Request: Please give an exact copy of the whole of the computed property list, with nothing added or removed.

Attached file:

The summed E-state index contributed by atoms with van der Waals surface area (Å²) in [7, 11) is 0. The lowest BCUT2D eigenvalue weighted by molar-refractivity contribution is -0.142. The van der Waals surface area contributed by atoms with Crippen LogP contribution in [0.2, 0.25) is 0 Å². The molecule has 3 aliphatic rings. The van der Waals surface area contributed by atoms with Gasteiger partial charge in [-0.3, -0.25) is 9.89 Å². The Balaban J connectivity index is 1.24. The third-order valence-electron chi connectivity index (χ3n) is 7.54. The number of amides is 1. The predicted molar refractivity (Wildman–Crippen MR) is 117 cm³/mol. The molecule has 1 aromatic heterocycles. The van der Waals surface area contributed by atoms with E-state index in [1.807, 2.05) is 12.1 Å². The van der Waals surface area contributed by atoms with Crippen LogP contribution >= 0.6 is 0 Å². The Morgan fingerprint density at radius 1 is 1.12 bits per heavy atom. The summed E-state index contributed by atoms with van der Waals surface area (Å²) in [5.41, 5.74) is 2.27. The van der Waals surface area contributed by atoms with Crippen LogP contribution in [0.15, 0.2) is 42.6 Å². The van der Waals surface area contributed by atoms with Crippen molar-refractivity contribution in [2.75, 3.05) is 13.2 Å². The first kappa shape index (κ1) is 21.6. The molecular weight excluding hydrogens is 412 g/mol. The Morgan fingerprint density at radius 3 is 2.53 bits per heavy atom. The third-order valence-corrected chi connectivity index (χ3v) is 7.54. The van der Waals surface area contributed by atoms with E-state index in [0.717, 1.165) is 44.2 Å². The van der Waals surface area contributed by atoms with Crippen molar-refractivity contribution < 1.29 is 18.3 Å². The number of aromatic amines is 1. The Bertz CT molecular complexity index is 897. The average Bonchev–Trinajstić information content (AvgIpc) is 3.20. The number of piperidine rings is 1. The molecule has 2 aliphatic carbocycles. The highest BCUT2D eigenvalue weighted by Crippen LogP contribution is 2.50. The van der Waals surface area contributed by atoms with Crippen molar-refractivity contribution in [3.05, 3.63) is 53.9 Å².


The summed E-state index contributed by atoms with van der Waals surface area (Å²) in [7, 11) is 0. The lowest BCUT2D eigenvalue weighted by molar-refractivity contribution is -0.142. The van der Waals surface area contributed by atoms with Crippen LogP contribution in [0.2, 0.25) is 0 Å². The molecule has 3 aliphatic rings. The van der Waals surface area contributed by atoms with Gasteiger partial charge in [-0.3, -0.25) is 9.89 Å². The Balaban J connectivity index is 1.24. The third-order valence-electron chi connectivity index (χ3n) is 7.54. The number of amides is 1. The predicted molar refractivity (Wildman–Crippen MR) is 117 cm³/mol. The molecule has 1 aromatic heterocycles. The van der Waals surface area contributed by atoms with E-state index in [1.807, 2.05) is 12.1 Å². The van der Waals surface area contributed by atoms with Crippen LogP contribution >= 0.6 is 0 Å². The Morgan fingerprint density at radius 1 is 1.12 bits per heavy atom. The summed E-state index contributed by atoms with van der Waals surface area (Å²) in [5.41, 5.74) is 2.27. The van der Waals surface area contributed by atoms with Crippen LogP contribution in [0.15, 0.2) is 42.6 Å². The van der Waals surface area contributed by atoms with Crippen molar-refractivity contribution in [2.75, 3.05) is 13.2 Å². The first kappa shape index (κ1) is 21.6. The molecular weight excluding hydrogens is 412 g/mol. The Morgan fingerprint density at radius 3 is 2.53 bits per heavy atom. The third-order valence-corrected chi connectivity index (χ3v) is 7.54. The van der Waals surface area contributed by atoms with E-state index in [0.717, 1.165) is 44.2 Å². The van der Waals surface area contributed by atoms with Crippen molar-refractivity contribution < 1.29 is 18.3 Å². The number of aromatic amines is 1. The Bertz CT molecular complexity index is 897. The average Bonchev–Trinajstić information content (AvgIpc) is 3.20. The number of piperidine rings is 1. The molecule has 2 aliphatic carbocycles. The highest BCUT2D eigenvalue weighted by Crippen LogP contribution is 2.50. The van der Waals surface area contributed by atoms with Crippen molar-refractivity contribution in [3.05, 3.63) is 53.9 Å².